Ask two groups to sit in a circle on the floor. In the middle of the circle place bite-sized candy bars (unwrapped) on a plate, a knife, a fork, and three items of clothing – gloves, scarf and gigantic shoes. Each person in the circle takes a turn at rolling a die. On throwing a six, they run to the middle of the circle, put on the items of clothing, and start cutting the chocolate bars in half with a plastic knife, eating as many pieces as possible with a plastic fork. As soon as someone else throws a six that person runs to the middle puts on the gloves, scarf and shoes, and takes over. Continue until all the chocolate is eaten.
23. My Super Selfie
Give everyone a sheet of paper and something colorful to draw with, such as a crayon or marker. Ask each member of the group to go off into their own corner of the room to think of the super power he or she wishes to have. They need to draw themselves as a superhero (or villain!) with the paper and marker provided. After a few minutes, they come back together and share their self-portrait and describe their super power in detail.
24. Name Game Hot Potato
Ask the group to form a large circle and as you toss a soft object (a small stuffed animal works great), say the name of the person to whom you are tossing. Once that person catches the object, he picks someone else, shouts her name and tosses it to her, trying to go as quickly as possible. Play continues with the one object until it makes it to everyone in the group. Once someone's name has been called, he cannot get it again. Once you have gotten through everyone, add more stuffed animals and let the mayhem begin! Keep going, try to get at least five objects going at once. If your group is large, divide into smaller groups. After a few minutes, mix up the groups and start again so everyone gets to know each other's names.
Musical chairs goes to the North Pole. Have enough sheets of paper for everyone in your group (these are the blocks of ice) and spread them around on the floor of your room. Have everyone get on a block of ice, one per block. When you start music or blow a whistle, penguins jump off their block and waddle around like penguins (arms stuck to sides) till the music stops and they must get back on a block of ice. While music is playing, remove a block of ice. Remember to tell kids they must not hover around any certain ice block or they are out. Last penguin standing wins!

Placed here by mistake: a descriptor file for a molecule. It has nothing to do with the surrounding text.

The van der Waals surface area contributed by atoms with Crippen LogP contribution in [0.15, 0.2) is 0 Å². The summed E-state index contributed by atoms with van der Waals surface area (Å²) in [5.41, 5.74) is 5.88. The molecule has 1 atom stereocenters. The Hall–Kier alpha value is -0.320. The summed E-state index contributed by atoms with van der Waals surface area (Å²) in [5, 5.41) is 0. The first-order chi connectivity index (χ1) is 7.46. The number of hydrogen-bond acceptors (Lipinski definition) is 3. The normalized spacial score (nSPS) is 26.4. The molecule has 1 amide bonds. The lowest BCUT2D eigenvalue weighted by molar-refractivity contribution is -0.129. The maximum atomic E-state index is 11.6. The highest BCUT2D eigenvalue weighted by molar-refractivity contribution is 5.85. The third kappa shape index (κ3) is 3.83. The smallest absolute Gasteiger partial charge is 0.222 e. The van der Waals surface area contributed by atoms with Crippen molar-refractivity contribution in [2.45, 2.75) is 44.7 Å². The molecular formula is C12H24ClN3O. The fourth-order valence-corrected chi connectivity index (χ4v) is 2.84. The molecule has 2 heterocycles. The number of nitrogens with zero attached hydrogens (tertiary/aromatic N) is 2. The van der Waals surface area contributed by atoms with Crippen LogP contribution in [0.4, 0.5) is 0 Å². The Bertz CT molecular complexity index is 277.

26. Bible Name Scramble
If ever there was a list of names to scramble, look no further than Matthew 1:1 in the Bible! Challenge them to crack open their Bibles (you can make it easier by doing a scramble of only a few verses) and give them a few scrambled up names like "Rehoboam" or "Zerubbabel." The team who finishes first will have some fun trying to pronounce their winning answers!
27. The Doctor Will See You Now
Assign one person to play the doctor. That person leaves the room. Have a bag with strips of paper listing an ailment or phobia for someone on their team to act out (or even better, have the whole team act it out). Examples: they think they are chickens; they are scared of spiders; they have aliens growing inside of them, etc. The doctor re-enters the room and must figure out what is wrong. He or she may ask any player yes/no questions, but not "what's wrong with you?" After each question, the doctor can make a guess (diagnosis) of what he or she thinks is wrong. After five or so guesses, if they don't get it, the other team gets a turn. The team with the most correct guesses wins!
28. Web of 20 Questions
Gather kids in a circle. Using a ball of yarn, hold on to one end and throw the ball to someone. They then choose a question from 1-20 to answer (project this list up on a screen or have a copy to pass around). Adapt for your group. Eventually this creates a web as well as learning about people in the group.
Ideas for Questions:
- What are the top 3 songs on your playlist?
- If you could go anywhere in the world, where would you go?
- What three things would you save if your house were burning?
- What would be your dream concert to attend?
29. Art Collector
Give everyone a piece of paper and a pencil. In 5 minutes, each must draw a picture that conveys who he or she is without writing any words or numbers. At the end of five minutes, collect the pictures. Show them to the group one at a time and have them try to guess who drew it. The person who guesses the most correctly gets to be the "Master Art Collector!”
30. Paper Crazy
Divide into teams of five or six people and give each group a copy of the SAME newspaper. Ask them to spread the newspaper out, then describe a particular ad, article, fact, or picture from the paper. Have the team find it, rip it out and bring it to you. The first team to bring it gets a point. Continue calling out items. The team with the most points wins.
You may have played some of these under a different name or variation, but tried-and-true icebreakers are a great way to bring kids out of their shell and get the fun started.
Julie David is married to a worship pastor and after 20 years in ministry together with three daughters, she is still developing the tender balance of thick skin and gracious heart. She currently leads a small group of high school junior girls.
Posted by Julie David